"Sounds like a plan, Doctor," Rose answered. "So I'll see you this evening." She stepped up on her toes slightly to kiss the Doctor on the cheek. "I'll tell Mickey you said hello."
"And I'll send your love to Harriet Jones," the Doctor answered as she skipped off to her mother.
With a last glance at her retreating form, the Doctor turned to the direction of Ten Downing Street
"Are you considering resigning as PM, Miss Jones?"
"Will you challenge a no-confidence vote in the House of Commons if it comes to that?"
"Do you feel that you can still effectively lead the nation?"
The rain of questions battered at the door of the Prime Minister's abode like a siege of arrows. Harriet Jones, the beleaguered PM, sat dejectedly in the sitting room, her eyes riveted to the television. Each question, each commentary from BBC, each barb and statement from both her opponents and her allies, weakened her ability to govern the nation. The Doctor was right, she shook her head angrily. With six words, he brought her down.
With a sigh of defeat, she reached for pen and paper, and began composing her resignation speech.
A sudden flurry of activity from outside Ten Downing Street interrupted the latest reports on BBC1, catching Harriet's attention. A slim figure strode confidently through the crowd, gently pushing aside the wolfpack of reporters that hounded the door. Finally the figure stood on the steps in front of the PM's residence, and cleared his throat dramatically, silencing the crowd.
Harriet seethed when she recognized the face on the screen; the short wavy brown hair and wide expressive brown eyes. "Doctor," she whispered through clenched teeth.
"Excuse me," the Doctor announced to the crowd in a calm, friendly voice, "I am here to make a statement on behalf of Prime Minister Harriet Jones, I will not be taking questions afterward, and neither will anyone associated with PM Jones at this time. My name is Doctor John Smith, here are my credentials," the Doctor flashed open a small leather folder, showing a piece of fine-milled paper to the crowd of reporters which effectively silenced them.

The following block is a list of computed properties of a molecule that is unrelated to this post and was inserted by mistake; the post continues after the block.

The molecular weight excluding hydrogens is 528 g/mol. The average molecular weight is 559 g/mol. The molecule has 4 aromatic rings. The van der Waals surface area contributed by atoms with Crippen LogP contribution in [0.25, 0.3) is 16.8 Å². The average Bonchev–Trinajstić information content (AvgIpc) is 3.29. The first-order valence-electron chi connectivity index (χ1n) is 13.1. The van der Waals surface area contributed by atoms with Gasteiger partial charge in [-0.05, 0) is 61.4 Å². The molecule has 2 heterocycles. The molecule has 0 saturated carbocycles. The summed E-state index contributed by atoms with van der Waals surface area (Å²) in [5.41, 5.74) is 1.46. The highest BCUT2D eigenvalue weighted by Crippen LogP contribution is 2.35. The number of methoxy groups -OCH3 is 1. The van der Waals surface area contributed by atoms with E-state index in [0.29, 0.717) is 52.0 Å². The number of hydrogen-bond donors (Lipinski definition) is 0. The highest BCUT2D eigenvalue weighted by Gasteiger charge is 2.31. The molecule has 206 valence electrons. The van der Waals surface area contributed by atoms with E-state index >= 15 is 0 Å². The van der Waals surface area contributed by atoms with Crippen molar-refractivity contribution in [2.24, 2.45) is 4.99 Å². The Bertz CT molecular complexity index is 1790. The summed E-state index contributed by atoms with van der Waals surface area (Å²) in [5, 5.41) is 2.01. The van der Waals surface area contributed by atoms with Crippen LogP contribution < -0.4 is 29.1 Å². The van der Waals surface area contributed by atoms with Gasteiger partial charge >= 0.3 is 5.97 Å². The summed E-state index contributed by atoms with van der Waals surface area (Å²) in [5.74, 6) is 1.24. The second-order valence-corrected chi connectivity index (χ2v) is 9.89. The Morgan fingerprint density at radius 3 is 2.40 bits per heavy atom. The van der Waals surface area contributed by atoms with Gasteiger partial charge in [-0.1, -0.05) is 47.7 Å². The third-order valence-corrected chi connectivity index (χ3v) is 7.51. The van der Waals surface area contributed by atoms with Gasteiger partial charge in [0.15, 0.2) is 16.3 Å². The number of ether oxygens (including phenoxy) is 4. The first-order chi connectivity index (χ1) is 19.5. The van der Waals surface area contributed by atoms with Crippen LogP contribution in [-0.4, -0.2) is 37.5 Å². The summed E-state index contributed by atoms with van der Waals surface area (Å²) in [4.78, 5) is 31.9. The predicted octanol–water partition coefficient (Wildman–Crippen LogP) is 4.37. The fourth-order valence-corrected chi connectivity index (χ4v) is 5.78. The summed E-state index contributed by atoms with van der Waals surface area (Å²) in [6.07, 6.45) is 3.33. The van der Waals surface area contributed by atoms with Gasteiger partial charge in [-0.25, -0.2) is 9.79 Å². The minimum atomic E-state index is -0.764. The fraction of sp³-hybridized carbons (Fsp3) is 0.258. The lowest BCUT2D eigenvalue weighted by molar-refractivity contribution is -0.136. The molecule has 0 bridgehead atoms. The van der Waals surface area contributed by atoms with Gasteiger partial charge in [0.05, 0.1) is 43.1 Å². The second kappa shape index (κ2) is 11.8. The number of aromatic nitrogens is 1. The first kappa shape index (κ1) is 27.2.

"I am a general practitioner," the Doctor continued, "and have served as the PM's personal physician for several years. Yesterday afternoon, following the Sycorax invasion, I came personally to Ten Downing Street to perform a physical and psychological evaluation of the PM, and I have the results of those tests with me at this time. I am pleased to report that, despite the traumatic events that she, along with everyone else on Earth, witnessed yesterday, Prime Minister Harriet Jones is physically and emotionally fit to perform her duties. The only thing I could prescribe for her is an evening's uninterrupted rest, and I hereby request that you give her that rest at this time. In other words, bugger off and find something important to fill your airtime, eh?" The Doctor closed his leather folder and smiled with satisfaction as the once-boisterous mob of reporters dispersed quietly.
From her vantage point, Harriet Jones sat thunderstruck as the man who had nearly cost her the office of PM had given it back to her with a single pronouncement. So dazed was she by this turn of events that she didn't even notice that her chief aide had entered the den and was now standing near the door, a respectful distance behind her. "Madame Prime Minister," Alex announced, "a Doctor John Smith wishes to speak with you. Shall I send him away?"
"What?" Harriet Jones stammered as she shook the cobwebs from her head. "Oh, no, no," she replied. "Send him in, please."
Alex left, and after a few nerve-wracking seconds, the Doctor stepped lightly into the Prime Minister's private residence.
"Before you say one word, Doctor John Smith," Harriet snarled slightly, "just answer me one question; how did you get that mob of bloodhounds to clear off the way you did?"
The Doctor produced his leather folder, showing the blank cream-colored swatch of paper inside. "Psychic paper, mum," he grinned boyishly. "Don't leave home without it." His smile faded as he regarded the stern expression on the PM's face. "Prime Minister Harriet Jones," the Doctor bowed formally, "I come to extend my apologies for causing this little argie-bargie."
Harriet snorted. "Argie-bargie? Oh, we passed 'argie-bargie' at least two hours ago! And then you saunter in here and just wave your wand and make everything better?"